Movies & TV

The Adult Cartoons You Probably Forgot About

Did you know there was a Napoleon Dynamite animated series?
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Adult cartoons have really been killing it lately. Shows like Rick & MortyBob's Burgers, and BoJack Horseman have been giving live-action shows a run for their money. Let's not forget where it all started, however. Look back at some of the animated series that we secretly watched when we were younger.

Here are some adult cartoons that will make you say "Oh, I forgot about that."

More: The Best Adult Cartoons to Entertain Your Inner Man Child

1| Clone High

Clone High came out back in 2002. It was during that time when MTV was starting to do more than play music videos. They produced other popular animated series like Daria and Beavis & Butthead. Like the two other mentioned shows, Clone High featured good music, including tracks from indie bands.

The show was a drama parody that featured teen clones of famous guys and ladies voiced by a stellar cast (Will Forte, Nicole Sullivan, Michael McDonald, and more). The writing really worked if you know anything about the historical figures. If you don't... some of the jokes might not land. After only 13 episodes, the show was canceled due to protests in India over Gandhi's depiction. Today, Clone High is lauded by critics and has a cult following. Many are still crossing their fingers and hoping an online platform will pick up where they last left off.

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2| Sealab 2021

Like Clone High, Sealab 2021 also has a killer theme song. Adult Swim used stock footage from Hannah-Barbera’s unsuccessful Sealab 2020 and re-dubbed them with hilarious dialogue. Each episode has a standalone plot, often ending with the destruction of the sealab. The characters are exaggerated stereotypes, so prepare yourself for the possibility of being offended.

More: The Incredibly Racist Roots of Cartoons You Love

3| Stripperella

It’s hard to believe Stan Lee created Stripperella. The show revolved around Erotica Jones, a stripper vigilante who had vague superpowers. It’s never really explained how she got her powers, but the writers probably never had a chance as the show only had 13 episodes. The art style changed halfway through the show. There were also a couple of character inconsistencies, including a character’s skin color changing multiple times. Regardless, Stripperella had a moment.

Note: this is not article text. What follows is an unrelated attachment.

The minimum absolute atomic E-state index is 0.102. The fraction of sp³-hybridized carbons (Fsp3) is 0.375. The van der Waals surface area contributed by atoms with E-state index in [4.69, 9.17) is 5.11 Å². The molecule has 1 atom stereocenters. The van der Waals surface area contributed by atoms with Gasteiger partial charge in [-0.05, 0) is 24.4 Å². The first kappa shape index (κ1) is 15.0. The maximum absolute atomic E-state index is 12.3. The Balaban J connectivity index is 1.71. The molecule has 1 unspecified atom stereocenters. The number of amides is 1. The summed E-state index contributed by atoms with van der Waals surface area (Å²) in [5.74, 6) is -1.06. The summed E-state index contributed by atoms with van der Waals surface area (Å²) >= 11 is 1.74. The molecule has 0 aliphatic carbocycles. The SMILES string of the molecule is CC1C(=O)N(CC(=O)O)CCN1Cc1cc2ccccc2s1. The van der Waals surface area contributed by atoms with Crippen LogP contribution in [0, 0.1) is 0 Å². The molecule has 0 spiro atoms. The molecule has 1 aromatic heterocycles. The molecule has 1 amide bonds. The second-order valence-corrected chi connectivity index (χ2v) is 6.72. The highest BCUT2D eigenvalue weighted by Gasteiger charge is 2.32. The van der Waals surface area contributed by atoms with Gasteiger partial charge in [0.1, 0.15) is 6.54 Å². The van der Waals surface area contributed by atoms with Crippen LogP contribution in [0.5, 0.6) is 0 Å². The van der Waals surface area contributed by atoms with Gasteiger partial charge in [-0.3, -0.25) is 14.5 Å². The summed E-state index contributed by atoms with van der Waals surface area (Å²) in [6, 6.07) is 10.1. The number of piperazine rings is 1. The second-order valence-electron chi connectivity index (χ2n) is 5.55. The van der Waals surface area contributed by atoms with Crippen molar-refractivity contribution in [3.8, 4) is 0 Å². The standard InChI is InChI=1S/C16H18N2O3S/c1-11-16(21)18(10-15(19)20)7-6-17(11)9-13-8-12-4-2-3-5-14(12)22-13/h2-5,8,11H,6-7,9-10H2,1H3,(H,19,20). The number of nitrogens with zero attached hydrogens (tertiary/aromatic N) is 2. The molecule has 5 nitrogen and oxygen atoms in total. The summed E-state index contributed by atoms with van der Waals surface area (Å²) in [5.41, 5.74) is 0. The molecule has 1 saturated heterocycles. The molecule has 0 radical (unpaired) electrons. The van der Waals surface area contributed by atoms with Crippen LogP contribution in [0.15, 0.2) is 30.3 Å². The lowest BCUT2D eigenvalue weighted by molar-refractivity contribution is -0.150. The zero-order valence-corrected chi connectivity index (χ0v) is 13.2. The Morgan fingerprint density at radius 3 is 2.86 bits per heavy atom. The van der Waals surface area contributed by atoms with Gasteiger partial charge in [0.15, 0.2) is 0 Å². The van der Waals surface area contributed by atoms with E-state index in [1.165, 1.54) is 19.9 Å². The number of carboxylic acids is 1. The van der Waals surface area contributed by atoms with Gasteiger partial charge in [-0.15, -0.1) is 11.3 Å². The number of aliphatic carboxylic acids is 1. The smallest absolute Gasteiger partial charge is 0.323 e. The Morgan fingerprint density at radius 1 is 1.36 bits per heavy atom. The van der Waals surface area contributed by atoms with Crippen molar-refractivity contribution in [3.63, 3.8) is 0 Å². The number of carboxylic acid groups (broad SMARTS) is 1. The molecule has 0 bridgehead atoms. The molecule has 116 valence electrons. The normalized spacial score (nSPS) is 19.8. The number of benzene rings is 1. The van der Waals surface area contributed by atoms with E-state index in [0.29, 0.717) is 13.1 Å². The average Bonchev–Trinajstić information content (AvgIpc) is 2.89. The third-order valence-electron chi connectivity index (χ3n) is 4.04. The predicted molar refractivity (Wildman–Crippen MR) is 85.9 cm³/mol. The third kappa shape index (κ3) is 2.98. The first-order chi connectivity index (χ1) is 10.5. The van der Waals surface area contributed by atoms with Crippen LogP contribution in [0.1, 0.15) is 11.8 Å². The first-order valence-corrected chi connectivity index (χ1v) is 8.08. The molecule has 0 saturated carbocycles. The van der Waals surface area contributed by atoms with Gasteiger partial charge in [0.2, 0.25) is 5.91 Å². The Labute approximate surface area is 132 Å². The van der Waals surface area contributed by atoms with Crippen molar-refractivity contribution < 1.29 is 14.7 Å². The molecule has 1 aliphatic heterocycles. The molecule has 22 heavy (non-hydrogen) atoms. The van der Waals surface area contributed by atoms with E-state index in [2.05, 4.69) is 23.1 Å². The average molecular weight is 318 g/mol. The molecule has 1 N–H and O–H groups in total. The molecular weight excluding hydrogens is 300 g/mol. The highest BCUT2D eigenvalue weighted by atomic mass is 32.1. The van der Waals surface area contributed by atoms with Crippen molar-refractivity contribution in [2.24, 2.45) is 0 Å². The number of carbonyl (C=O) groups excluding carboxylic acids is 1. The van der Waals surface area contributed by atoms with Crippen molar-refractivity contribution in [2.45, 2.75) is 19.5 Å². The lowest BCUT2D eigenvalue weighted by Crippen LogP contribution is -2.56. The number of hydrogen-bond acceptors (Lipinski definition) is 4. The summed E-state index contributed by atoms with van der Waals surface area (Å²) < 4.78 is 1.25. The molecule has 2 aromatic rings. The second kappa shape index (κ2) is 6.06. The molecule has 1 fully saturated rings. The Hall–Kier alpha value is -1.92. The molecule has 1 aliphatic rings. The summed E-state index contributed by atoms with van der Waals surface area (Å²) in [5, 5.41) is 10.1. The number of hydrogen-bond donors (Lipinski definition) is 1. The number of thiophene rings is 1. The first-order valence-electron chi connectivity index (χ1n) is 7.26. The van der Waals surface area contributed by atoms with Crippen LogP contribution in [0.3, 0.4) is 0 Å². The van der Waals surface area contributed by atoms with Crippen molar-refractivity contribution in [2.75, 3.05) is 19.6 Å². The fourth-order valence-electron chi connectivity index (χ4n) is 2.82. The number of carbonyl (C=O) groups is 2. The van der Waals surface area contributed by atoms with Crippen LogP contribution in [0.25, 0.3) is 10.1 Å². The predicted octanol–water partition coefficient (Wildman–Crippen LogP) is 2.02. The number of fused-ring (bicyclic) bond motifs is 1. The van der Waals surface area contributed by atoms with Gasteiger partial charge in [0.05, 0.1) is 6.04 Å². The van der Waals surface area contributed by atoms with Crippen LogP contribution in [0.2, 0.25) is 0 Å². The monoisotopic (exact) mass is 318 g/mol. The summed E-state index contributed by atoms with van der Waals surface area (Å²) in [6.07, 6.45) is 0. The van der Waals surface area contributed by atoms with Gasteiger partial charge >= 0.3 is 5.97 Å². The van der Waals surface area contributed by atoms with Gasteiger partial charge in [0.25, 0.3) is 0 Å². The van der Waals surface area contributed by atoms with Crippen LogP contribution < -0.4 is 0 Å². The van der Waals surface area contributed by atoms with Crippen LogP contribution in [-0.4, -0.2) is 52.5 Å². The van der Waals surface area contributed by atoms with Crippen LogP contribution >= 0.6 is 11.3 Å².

4| Drawn Together

Comedy Central marketed this show as an animated reality television. It was incredibly crude... and strangely hilarious. Drawn Together not only parodied iconic animated characters, but it also poked fun at several reality TV shows like Big BrotherSurvivor, and The Apprentice. Fun fact: Notable voice actors Tara Strong and Cree Summer voiced some of the main characters. You might recognize Strong as Bubbles in Power Puff Girls and Timmy Turner in Fairly Odd Parents. Summer is probably most recognizable as Susie Carmichael in Rugrats, Numbah 5 in Kids Next Door, and Princess Kida in Atlantis. What a trip, huh?

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More: The Actual Reason The Simpsons Are Yellow

5| Napoleon Dynamite

That’s right. There was an animated series. Unfortunately, the show came out years after the movie did, and as iconic as the movie was, it's cult status couldn’t save the show from bad writing. Fans were initially excited upon hearing the original cast would be reprising their roles for the animated series. The show took a different direction, seemingly misunderstanding what audiences loved about the movie in the first place. While the dialogue wasn’t that bad, the show just didn’t have the same energy that the movie did. It’s a shame because the animation and character designs were actually pretty good.  

6| Aeon Flux

The last time we’ve all probably heard about Aeon Flux was back in 2005 when the disappointing film adaptation came out. Creator Peter Chung had no intention of making Aeon Flux a series, so the title character was killed off in every episode of the first shorts following season one. The show’s unique animation style was brought about by Chung’s desire to do something completely different from his work on Rugrats. All in all, Aeon Flux is a daring masterpiece that featured intense sex, violence, and thought-provoking stories. These themes made it stand out in a sea of comedic adult cartoons.

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More: These Were the Social Networking Sites We Used to Love

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